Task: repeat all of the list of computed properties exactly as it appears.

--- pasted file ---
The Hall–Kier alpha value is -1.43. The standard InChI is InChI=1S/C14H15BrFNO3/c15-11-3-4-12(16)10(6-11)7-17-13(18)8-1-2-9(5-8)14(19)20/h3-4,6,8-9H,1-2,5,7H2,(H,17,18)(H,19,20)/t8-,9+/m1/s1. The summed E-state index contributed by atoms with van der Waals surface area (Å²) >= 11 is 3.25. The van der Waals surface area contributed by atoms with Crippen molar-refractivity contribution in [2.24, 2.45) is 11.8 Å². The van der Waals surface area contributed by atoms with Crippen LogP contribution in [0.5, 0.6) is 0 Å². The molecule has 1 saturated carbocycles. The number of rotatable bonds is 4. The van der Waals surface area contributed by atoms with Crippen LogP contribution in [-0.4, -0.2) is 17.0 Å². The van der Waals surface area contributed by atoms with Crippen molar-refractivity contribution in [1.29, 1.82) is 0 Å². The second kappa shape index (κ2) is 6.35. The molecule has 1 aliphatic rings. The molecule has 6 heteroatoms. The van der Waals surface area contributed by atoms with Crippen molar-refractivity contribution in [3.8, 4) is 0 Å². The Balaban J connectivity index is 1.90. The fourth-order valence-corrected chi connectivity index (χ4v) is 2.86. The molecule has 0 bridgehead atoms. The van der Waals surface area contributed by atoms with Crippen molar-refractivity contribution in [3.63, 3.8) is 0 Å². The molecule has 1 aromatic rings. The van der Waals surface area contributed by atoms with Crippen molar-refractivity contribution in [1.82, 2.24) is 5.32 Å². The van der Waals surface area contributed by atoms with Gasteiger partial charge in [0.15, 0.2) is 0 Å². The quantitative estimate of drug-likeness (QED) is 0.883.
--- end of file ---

The Hall–Kier alpha value is -1.43. The standard InChI is InChI=1S/C14H15BrFNO3/c15-11-3-4-12(16)10(6-11)7-17-13(18)8-1-2-9(5-8)14(19)20/h3-4,6,8-9H,1-2,5,7H2,(H,17,18)(H,19,20)/t8-,9+/m1/s1. The summed E-state index contributed by atoms with van der Waals surface area (Å²) >= 11 is 3.25. The van der Waals surface area contributed by atoms with Crippen molar-refractivity contribution in [2.24, 2.45) is 11.8 Å². The van der Waals surface area contributed by atoms with Crippen LogP contribution in [0.5, 0.6) is 0 Å². The molecule has 1 saturated carbocycles. The number of rotatable bonds is 4. The van der Waals surface area contributed by atoms with Crippen LogP contribution in [-0.4, -0.2) is 17.0 Å². The van der Waals surface area contributed by atoms with Crippen molar-refractivity contribution in [1.29, 1.82) is 0 Å². The second kappa shape index (κ2) is 6.35. The molecule has 1 aliphatic rings. The molecule has 6 heteroatoms. The van der Waals surface area contributed by atoms with Crippen molar-refractivity contribution in [3.8, 4) is 0 Å². The Balaban J connectivity index is 1.90. The fourth-order valence-corrected chi connectivity index (χ4v) is 2.86. The molecule has 0 bridgehead atoms. The van der Waals surface area contributed by atoms with Crippen molar-refractivity contribution in [3.63, 3.8) is 0 Å². The molecule has 1 aromatic rings. The van der Waals surface area contributed by atoms with Crippen molar-refractivity contribution in [1.82, 2.24) is 5.32 Å². The van der Waals surface area contributed by atoms with Gasteiger partial charge in [0.15, 0.2) is 0 Å². The quantitative estimate of drug-likeness (QED) is 0.883.